J500 Media and the Environment

Livestock’s Long Shadow by dshawla

Recently, I discovered a report from 2006, entitled Livestock’s Long Shadow, which is an assessment of global livestock’s impacts on the environment. The report was produced by the Livestock, Environment and Development (LEAD) Initiative. This is not an animal rights group, or a band of hippie vegans, but rather a sub-committee of the Food and Agriculture Organization of the United Nations.

I’m well aware of many of the report’s findings, but there is much in the report that I never knew. It’s troubling that livestock is rarely addressed by leading environmentalists and environmental groups. Especially because, as the report states, “the livestock sector emerges as one of the most significant contributors to the most serious environmental problems at every scale from local to global.”

Based on recent posts about the impact of food on the environment, I highly recommend at least skimming through the report. Here are a few highlights I’ve taken directly from the report’s executive summary:

– Livestock production accounts for 70% of all agriculture land and 30% of the land surface on the planet.
– 70% of previous forested land in the Amazon is occupied by pastures (in other words, livestock is the biggest contributor to Amazon rain forest loss)

-Livestock is responsible for 18% of greenhouse gas emissions (higher than transportation)
– Livestock emits 37% of anthropogenic (resulting from human activity) methane, which has 23x the global warming potential (GWP) of CO2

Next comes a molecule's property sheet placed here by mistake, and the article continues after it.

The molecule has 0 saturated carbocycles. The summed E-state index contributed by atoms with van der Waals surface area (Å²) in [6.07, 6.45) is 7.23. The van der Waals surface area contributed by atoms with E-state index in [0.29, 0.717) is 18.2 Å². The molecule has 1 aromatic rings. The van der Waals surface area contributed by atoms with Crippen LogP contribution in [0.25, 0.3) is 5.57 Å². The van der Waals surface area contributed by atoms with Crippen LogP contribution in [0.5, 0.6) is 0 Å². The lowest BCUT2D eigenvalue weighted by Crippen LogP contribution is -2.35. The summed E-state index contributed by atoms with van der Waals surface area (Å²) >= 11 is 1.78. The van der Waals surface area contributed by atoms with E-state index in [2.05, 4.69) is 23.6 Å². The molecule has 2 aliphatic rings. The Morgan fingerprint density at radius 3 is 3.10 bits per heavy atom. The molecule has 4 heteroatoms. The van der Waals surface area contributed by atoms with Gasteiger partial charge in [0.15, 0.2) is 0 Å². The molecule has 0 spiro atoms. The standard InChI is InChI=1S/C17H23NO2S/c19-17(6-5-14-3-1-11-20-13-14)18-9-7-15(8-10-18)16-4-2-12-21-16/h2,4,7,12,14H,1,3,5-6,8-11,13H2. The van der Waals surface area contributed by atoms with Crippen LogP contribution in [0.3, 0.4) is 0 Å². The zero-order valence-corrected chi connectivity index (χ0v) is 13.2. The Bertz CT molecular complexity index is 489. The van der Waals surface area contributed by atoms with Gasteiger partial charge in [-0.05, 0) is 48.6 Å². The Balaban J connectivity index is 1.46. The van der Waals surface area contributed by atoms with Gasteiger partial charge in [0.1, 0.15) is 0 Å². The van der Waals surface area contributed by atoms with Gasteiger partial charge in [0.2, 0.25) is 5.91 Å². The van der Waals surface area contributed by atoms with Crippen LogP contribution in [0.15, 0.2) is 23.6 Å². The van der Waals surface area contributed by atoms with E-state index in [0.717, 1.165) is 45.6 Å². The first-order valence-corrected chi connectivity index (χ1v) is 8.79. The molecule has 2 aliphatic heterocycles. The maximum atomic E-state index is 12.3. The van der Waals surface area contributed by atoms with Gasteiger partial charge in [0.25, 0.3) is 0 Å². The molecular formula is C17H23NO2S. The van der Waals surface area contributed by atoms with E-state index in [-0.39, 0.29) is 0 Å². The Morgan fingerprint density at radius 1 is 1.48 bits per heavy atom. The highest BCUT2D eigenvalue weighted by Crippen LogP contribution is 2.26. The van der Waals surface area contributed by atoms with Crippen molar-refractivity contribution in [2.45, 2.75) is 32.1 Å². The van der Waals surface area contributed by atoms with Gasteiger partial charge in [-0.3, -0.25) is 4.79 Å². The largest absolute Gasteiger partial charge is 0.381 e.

– Livestock emits 65% of anthropogenic nitrous oxide, which has 296x the GWP of CO2
– Livestock is responsible for 64% of anthropogenic ammonia emissions, which contribute significantly to acid rain and acidification of ecosystems.
Waste Laggon at NC hog farm

(photo: USDA. Waste lagoon at a hog farm in North Carolina)

– Livestock accounts for over 8% of global human water use
– Livestock is probably the largest source of water pollution
– In the US alone, livestock is responsible for an estimated 55% of erosion and sediment, 33% of pesticide use, and 50% of antibiotic use

– Livestock now account for 20% of the total animal biomass, and 30% of the earth’s land surface they now inhabit was once habitat for wildlife
– Livestock may be the leading player in the reduction of biodiversity (due to deforestation), as well as one of the leading drivers of land degradation, pollution, climate change, overfishing, sedimentation of coastal areas and facilitation of invasions by alien species.

The report details many more facts about the negative environmental impacts of livestock. It concludes that if, as predicted, the production of meat will double from now until 2050, the impact per unit of output must be cut in half, simply to maintain current levels of environmental damage caused by livestock. Recommendations for reaching this goal include a sizable reduction in meat consumption from those in developed nations.